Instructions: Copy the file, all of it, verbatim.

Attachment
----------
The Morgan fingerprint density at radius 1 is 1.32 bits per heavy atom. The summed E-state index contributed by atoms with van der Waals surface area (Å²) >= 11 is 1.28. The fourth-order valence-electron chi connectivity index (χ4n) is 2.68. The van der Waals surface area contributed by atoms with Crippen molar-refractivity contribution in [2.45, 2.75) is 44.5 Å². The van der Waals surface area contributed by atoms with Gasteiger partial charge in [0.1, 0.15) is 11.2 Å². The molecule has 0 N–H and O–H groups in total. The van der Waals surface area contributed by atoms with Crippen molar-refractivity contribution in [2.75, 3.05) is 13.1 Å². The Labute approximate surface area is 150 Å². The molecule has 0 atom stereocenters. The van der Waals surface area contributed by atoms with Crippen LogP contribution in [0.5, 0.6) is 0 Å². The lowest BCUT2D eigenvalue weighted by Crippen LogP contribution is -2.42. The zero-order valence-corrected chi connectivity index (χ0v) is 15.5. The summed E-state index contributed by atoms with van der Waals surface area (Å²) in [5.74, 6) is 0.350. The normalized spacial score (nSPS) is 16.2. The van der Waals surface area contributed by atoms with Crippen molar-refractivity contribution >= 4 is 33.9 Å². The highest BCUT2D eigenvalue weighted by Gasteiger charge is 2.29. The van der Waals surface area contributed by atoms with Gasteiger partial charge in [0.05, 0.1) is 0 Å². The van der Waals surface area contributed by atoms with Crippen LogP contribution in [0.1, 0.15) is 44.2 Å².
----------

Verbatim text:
The Morgan fingerprint density at radius 1 is 1.32 bits per heavy atom. The summed E-state index contributed by atoms with van der Waals surface area (Å²) >= 11 is 1.28. The fourth-order valence-electron chi connectivity index (χ4n) is 2.68. The van der Waals surface area contributed by atoms with Crippen molar-refractivity contribution in [2.45, 2.75) is 44.5 Å². The van der Waals surface area contributed by atoms with Gasteiger partial charge in [0.1, 0.15) is 11.2 Å². The molecule has 0 N–H and O–H groups in total. The van der Waals surface area contributed by atoms with Crippen molar-refractivity contribution in [2.75, 3.05) is 13.1 Å². The Labute approximate surface area is 150 Å². The molecule has 0 atom stereocenters. The van der Waals surface area contributed by atoms with Crippen LogP contribution in [0.5, 0.6) is 0 Å². The lowest BCUT2D eigenvalue weighted by Crippen LogP contribution is -2.42. The zero-order valence-corrected chi connectivity index (χ0v) is 15.5. The summed E-state index contributed by atoms with van der Waals surface area (Å²) in [5.74, 6) is 0.350. The normalized spacial score (nSPS) is 16.2. The van der Waals surface area contributed by atoms with Crippen molar-refractivity contribution >= 4 is 33.9 Å². The highest BCUT2D eigenvalue weighted by Gasteiger charge is 2.29. The van der Waals surface area contributed by atoms with Gasteiger partial charge in [0.05, 0.1) is 0 Å². The van der Waals surface area contributed by atoms with Crippen LogP contribution in [0.1, 0.15) is 44.2 Å².